ST. PAUL -- The Minnesota legislative session could come to a smooth end if the Democratic-controlled Legislature and Republican governor could ag-ree on a way to raise $1 billion.
There is no sign that is about to happen.
On Tuesday night, the costliest spending bills and revenue to fund them remained stumbling bl-ocks to ending this year's session by Monday's constitutional deadline.
Legislative leaders were determined to finish the outstanding budget bills -- even without Gov. Tim Pawlenty's acceptance -- and vote on them in what promises to be a marathon session today.
But lawmakers continued to break their own deadlines. Tuesday was supposed to be the last day for them to send the governor compromise budget bills, but a half-dozen remained unfinished. Last week they blew past a deadline for negotiators to finish their work meshing House and Senate bills.
The key to bridging the budget gap seemed to be revenue -- Democrats want to raise taxes $1 billion, while the governor wants to borrow that much to plug a budget deficit. And so far, they have not come close to agreeing on a compromise.
Pawlenty last weekend vetoed Democrats' $1 billion tax increase, but that money remains key to the two biggest funding bills -- public education and health and human services.
Pawlenty said he is considering whether to sign the massive bill funding health and human services programs that passed Monday. Talks on the education bill continued late Tuesday.
There were no signs of an imminent breakthrough on outstanding issues as the governor and legislative leaders struggle to write a two-year, $33 billion budget while filling a $4.6 billion deficit.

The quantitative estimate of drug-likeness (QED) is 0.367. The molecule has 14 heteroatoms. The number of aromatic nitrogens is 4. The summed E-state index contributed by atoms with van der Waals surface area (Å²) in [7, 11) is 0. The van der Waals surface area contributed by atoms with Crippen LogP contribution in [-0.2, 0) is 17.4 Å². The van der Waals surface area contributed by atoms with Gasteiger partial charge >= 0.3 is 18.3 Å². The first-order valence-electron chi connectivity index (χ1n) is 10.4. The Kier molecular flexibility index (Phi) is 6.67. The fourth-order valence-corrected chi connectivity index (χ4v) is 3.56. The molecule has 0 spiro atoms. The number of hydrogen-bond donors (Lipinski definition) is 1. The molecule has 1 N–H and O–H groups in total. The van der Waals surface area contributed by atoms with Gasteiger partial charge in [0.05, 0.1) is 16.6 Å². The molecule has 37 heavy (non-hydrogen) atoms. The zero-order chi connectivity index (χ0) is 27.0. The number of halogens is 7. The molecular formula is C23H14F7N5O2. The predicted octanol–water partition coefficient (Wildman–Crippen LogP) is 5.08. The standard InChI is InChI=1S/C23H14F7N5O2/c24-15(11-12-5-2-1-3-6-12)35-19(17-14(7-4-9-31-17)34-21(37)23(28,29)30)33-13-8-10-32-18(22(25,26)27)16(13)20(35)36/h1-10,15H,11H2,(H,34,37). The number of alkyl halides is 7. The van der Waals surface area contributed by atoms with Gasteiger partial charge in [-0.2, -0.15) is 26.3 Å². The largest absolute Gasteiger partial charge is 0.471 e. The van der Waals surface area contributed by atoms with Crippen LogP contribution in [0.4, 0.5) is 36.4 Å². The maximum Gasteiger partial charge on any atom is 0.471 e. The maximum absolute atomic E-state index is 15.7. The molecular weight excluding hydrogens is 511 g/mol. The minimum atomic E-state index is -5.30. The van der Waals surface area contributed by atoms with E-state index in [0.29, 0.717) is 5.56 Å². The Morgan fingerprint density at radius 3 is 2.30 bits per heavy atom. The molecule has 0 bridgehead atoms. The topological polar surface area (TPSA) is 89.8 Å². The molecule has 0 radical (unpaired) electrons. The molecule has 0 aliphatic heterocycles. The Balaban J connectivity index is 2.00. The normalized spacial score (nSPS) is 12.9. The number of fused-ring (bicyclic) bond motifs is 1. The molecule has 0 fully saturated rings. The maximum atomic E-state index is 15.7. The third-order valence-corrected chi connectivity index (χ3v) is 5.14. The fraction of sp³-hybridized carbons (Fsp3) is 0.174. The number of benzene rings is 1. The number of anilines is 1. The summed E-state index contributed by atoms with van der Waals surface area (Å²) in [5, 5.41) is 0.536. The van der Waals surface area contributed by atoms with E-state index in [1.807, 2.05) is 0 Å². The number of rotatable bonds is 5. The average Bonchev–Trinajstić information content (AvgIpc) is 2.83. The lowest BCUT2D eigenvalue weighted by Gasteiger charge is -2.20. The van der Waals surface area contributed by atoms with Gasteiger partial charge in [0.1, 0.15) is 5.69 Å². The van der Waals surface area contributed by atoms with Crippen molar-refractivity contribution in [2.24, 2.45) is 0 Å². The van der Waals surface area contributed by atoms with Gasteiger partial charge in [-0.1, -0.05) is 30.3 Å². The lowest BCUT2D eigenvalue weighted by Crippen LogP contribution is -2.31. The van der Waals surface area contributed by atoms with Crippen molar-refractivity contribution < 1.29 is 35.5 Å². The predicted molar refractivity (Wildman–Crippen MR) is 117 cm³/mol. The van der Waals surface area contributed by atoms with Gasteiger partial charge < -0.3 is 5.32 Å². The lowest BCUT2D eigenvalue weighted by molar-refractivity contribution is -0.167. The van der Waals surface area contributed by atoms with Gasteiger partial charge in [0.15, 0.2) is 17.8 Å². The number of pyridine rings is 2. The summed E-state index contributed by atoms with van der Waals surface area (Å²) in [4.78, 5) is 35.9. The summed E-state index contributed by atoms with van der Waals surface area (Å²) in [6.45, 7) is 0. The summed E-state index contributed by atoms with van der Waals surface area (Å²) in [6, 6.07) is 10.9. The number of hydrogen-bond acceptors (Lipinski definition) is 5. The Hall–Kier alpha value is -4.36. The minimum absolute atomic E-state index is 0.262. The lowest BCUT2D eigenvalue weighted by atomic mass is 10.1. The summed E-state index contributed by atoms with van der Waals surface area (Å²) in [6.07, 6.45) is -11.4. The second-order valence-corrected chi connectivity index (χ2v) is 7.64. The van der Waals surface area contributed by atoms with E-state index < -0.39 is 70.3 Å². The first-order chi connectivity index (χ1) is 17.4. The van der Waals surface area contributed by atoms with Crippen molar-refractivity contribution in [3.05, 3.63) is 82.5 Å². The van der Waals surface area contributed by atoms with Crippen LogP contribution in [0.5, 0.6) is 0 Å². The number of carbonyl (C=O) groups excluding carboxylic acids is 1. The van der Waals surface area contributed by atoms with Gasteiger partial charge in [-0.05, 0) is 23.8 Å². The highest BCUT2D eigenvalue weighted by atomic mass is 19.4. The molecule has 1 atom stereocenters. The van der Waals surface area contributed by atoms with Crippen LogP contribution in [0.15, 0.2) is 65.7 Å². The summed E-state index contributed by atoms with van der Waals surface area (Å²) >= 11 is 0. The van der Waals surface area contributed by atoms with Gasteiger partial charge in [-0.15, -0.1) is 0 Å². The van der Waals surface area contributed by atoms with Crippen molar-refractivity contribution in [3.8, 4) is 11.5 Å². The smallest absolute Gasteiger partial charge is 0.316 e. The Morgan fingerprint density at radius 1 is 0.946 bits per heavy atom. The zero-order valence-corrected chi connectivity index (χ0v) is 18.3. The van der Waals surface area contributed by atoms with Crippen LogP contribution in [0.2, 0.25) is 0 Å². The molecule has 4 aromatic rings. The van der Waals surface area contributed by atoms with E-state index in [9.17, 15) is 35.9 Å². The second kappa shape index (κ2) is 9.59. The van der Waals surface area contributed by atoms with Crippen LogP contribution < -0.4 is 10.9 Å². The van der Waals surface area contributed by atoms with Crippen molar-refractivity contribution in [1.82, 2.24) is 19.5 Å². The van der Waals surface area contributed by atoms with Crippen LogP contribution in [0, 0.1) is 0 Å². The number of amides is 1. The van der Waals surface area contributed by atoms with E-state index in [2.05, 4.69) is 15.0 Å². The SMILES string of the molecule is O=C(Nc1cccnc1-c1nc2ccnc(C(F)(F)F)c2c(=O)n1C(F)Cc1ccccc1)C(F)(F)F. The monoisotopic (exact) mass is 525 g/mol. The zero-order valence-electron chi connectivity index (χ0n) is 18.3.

Pawlenty termed the differences between himself and DFL'ers "a pretty significant gap."
Rank-and-file lawmakers watched the lack of progress from afar.
"I'm concerned," Rep. Tim Faust, DFL-Hinckley, said of the chances the budget will pass by Monday.
That was the attitude of many lawmakers, some of whom outright predicted an agreement is not possible in time.
Republicans said passage of the health and human services bill did not help matters.
"We are not going to get there if we keep passing bills like we did yesterday of nearly 20 percent increases in health and human services," said Rep. Pat Garofalo, R-Farmington.
Pawlenty said health and human services program costs are rising so rapidly that they threaten funding to other areas, such as education.
Expecting a veto, House and Senate negotiators on the health bill resumed meeting Tuesday to prepare a new bill. They brought in people to testify about deep program cuts that Democrats say would occur under Pawlenty's budget plan.
"We are going to see what the public says," said Rep. Tom Huntley, DFL-Duluth, the House health finance chairman.
Most testimony came from health-care lobbyists whose clients would receive less money than expected under the Pawlenty plan.
"We're trying to get the governor to negotiate, which he doesn't want to do," Huntley said.
Emerging from talks with Pawlenty, Senate Majority Leader Larry Pogemiller, DFL-Minneapolis, said he thinks the governor will sign bills funding agriculture, veterans, economic development and other state programs. But he and House Speaker Margaret Anderson Kelliher, DFL-Minneapolis, could report no progress on the major sticking point -- whether, and how, to raise revenue.